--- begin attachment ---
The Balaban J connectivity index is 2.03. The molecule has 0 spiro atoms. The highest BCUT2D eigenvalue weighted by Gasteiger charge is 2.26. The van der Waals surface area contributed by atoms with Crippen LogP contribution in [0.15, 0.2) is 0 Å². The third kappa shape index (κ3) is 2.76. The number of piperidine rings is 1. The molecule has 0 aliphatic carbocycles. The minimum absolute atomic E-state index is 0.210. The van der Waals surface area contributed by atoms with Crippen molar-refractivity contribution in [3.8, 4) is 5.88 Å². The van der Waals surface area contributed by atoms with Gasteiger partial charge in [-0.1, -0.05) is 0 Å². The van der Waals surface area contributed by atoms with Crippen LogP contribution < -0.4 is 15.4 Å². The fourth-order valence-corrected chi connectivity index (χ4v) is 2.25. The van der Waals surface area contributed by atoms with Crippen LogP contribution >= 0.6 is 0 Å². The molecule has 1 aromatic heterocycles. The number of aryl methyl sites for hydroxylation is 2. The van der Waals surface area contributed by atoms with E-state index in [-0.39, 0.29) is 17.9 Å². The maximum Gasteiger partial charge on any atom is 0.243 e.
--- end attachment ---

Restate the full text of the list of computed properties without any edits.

The Balaban J connectivity index is 2.03. The molecule has 0 spiro atoms. The highest BCUT2D eigenvalue weighted by Gasteiger charge is 2.26. The van der Waals surface area contributed by atoms with Crippen LogP contribution in [0.15, 0.2) is 0 Å². The third kappa shape index (κ3) is 2.76. The number of piperidine rings is 1. The molecule has 0 aliphatic carbocycles. The minimum absolute atomic E-state index is 0.210. The van der Waals surface area contributed by atoms with Crippen molar-refractivity contribution in [3.8, 4) is 5.88 Å². The van der Waals surface area contributed by atoms with Gasteiger partial charge in [-0.1, -0.05) is 0 Å². The van der Waals surface area contributed by atoms with Crippen LogP contribution < -0.4 is 15.4 Å². The fourth-order valence-corrected chi connectivity index (χ4v) is 2.25. The van der Waals surface area contributed by atoms with Crippen LogP contribution >= 0.6 is 0 Å². The molecule has 1 aromatic heterocycles. The number of aryl methyl sites for hydroxylation is 2. The van der Waals surface area contributed by atoms with E-state index in [-0.39, 0.29) is 17.9 Å². The maximum Gasteiger partial charge on any atom is 0.243 e.